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When we have gold, we are afraid, when we have nothing, we are in danger – English Proverb

There are probably as many conspiracy theories about gold as there are about Elvis, Marilyn and Moon Landings, but this time the gold bugs can be proven right. Given that the price of gold broke through the magic $1000 mark last week, there is no reason to assume that the price will continue to rise given the level of support from the rest of the financial market. The list is long and wide, encompassing a weak US dollar, central bank purchases and seemingly insatiable demand from China which, when combined with a strong technical picture, suggests that spot gold prices are likely to remain in the $1000 per ounce price point. before climbing higher.

For traders and investors who are not familiar with the gold chart or chart reading, I suggest you pay close attention to the state and fate of the US dollar and China. One of the reasons given for this current episode of dollar weakness has been a return to equities as investors rediscover their appetite for risk, but this is not enough to explain the recent deterioration in sentiment towards the dollar. Furthermore, if the Fed continues to stress that US interest rates are not going to rise quickly, this will also keep the dollar under pressure for some time.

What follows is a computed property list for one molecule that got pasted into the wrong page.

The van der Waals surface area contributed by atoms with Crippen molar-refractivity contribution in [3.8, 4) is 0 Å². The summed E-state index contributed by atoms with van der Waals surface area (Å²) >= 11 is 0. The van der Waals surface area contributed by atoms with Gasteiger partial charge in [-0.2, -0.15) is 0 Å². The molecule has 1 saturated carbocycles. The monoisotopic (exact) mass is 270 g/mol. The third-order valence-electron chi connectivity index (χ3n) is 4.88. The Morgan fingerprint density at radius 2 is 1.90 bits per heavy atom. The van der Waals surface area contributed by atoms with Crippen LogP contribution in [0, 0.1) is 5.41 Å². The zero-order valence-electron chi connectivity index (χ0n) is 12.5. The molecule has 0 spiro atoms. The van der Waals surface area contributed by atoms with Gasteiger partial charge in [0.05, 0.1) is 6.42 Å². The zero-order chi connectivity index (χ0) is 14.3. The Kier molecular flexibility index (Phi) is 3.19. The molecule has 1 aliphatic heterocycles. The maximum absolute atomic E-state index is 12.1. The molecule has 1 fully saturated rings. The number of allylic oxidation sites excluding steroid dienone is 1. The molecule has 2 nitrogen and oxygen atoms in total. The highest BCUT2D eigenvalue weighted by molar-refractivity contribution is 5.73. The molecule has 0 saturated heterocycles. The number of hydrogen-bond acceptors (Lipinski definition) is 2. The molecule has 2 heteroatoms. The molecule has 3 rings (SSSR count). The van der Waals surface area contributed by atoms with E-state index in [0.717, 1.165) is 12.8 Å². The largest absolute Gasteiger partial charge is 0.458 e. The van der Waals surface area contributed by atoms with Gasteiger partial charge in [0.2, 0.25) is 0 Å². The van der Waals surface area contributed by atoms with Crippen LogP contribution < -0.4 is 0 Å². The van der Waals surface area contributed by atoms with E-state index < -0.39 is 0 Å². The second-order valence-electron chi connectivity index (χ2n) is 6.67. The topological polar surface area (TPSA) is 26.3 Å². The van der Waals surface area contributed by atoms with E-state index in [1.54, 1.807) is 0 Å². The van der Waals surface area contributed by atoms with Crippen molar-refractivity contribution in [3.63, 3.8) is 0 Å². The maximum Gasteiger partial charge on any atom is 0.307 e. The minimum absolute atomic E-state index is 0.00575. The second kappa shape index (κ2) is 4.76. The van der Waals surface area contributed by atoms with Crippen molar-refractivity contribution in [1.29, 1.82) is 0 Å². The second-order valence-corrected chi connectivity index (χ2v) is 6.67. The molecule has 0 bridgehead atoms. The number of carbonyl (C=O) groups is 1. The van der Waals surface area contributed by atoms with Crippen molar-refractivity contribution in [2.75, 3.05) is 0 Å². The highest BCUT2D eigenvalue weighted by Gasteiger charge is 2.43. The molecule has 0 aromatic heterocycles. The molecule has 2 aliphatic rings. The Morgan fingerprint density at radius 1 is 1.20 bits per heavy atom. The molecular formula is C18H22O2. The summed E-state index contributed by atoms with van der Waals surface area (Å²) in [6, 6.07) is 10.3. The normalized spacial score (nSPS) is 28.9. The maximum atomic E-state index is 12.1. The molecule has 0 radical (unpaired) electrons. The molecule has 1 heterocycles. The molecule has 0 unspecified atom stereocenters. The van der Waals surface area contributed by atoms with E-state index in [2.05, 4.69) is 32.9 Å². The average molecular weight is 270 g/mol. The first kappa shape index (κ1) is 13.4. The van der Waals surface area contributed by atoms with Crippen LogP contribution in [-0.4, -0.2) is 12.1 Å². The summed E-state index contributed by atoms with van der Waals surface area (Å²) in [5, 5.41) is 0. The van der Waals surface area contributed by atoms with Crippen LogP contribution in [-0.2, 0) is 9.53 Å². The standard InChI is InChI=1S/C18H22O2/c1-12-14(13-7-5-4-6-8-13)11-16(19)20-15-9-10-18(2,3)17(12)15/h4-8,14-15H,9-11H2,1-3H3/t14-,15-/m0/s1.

Then, of course, there is China, whose economic relationship with the US can best be described as a marriage in which one spouse is a saver and the other is a spendthrift. With China sitting on roughly $2 trillion of foreign exchange reserves, half of which are denominated in US dollars, even a modest weakening of the dollar will take a heavy hit to China’s wealth. China has responded by not only indulging in a massive spending spree on commodities, but has also made a number of moves over the past 6 months to try to hedge against the devaluation of the US dollar. First, at a recent BRIC summit in Russia, Chinese leaders came out strongly in favor of a new reserve currency to replace the dollar. Second, China has been buying both gold bullion and mining assets in Latin America, even though it is the world’s largest producer at 270 tons per year.

Finally, in the most extraordinary twist, the Chinese government is actively encouraging its citizens to buy precious metals, such as gold and silver, which until 2002 were prohibited. All banks in China sell gold and silver bars in 4 different sizes and Chinese mining companies are also encouraging their employees to convert part of their wages into gold on payday. Gold is traded somewhat 24 hours a day and there are now persistent rumors that the export of silver has been banned, which, if true, could mean gold would be next too. There are also rumors that China is seeking to ban the export of rare-earth metals that are essential in making hybrid and superconducting cars.

Finally, Alan Greenspan’s comments that the recent “surge in precious metal and other commodity prices is an indication of a very early stage of an effort to move away from paper money” would be enough to sustain the current rally in gold prices for some time. to come.

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